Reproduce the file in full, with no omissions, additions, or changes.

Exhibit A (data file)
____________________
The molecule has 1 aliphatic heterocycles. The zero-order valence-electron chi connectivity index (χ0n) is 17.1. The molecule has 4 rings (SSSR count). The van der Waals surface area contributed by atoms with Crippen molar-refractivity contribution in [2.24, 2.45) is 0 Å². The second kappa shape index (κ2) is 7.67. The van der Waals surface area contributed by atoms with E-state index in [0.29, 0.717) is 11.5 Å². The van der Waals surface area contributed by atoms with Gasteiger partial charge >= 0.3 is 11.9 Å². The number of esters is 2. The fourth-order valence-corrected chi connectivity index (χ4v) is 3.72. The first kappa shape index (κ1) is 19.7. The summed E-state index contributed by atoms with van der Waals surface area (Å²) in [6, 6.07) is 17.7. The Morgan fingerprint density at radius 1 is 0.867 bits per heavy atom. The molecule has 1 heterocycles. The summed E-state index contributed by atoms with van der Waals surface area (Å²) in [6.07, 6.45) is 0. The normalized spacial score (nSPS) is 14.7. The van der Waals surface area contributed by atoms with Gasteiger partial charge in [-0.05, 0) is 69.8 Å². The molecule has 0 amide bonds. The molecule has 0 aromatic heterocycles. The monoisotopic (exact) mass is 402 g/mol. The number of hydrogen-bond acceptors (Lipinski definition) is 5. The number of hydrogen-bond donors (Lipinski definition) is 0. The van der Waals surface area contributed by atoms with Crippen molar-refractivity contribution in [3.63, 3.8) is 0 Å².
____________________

The molecule has 1 aliphatic heterocycles. The zero-order valence-electron chi connectivity index (χ0n) is 17.1. The molecule has 4 rings (SSSR count). The van der Waals surface area contributed by atoms with Crippen molar-refractivity contribution in [2.24, 2.45) is 0 Å². The second kappa shape index (κ2) is 7.67. The van der Waals surface area contributed by atoms with E-state index in [0.29, 0.717) is 11.5 Å². The van der Waals surface area contributed by atoms with Gasteiger partial charge >= 0.3 is 11.9 Å². The number of esters is 2. The fourth-order valence-corrected chi connectivity index (χ4v) is 3.72. The first kappa shape index (κ1) is 19.7. The summed E-state index contributed by atoms with van der Waals surface area (Å²) in [6, 6.07) is 17.7. The Morgan fingerprint density at radius 1 is 0.867 bits per heavy atom. The molecule has 1 heterocycles. The summed E-state index contributed by atoms with van der Waals surface area (Å²) in [6.07, 6.45) is 0. The normalized spacial score (nSPS) is 14.7. The van der Waals surface area contributed by atoms with Gasteiger partial charge in [-0.05, 0) is 69.8 Å². The molecule has 0 amide bonds. The molecule has 0 aromatic heterocycles. The monoisotopic (exact) mass is 402 g/mol. The number of hydrogen-bond acceptors (Lipinski definition) is 5. The number of hydrogen-bond donors (Lipinski definition) is 0. The van der Waals surface area contributed by atoms with Crippen molar-refractivity contribution in [3.63, 3.8) is 0 Å².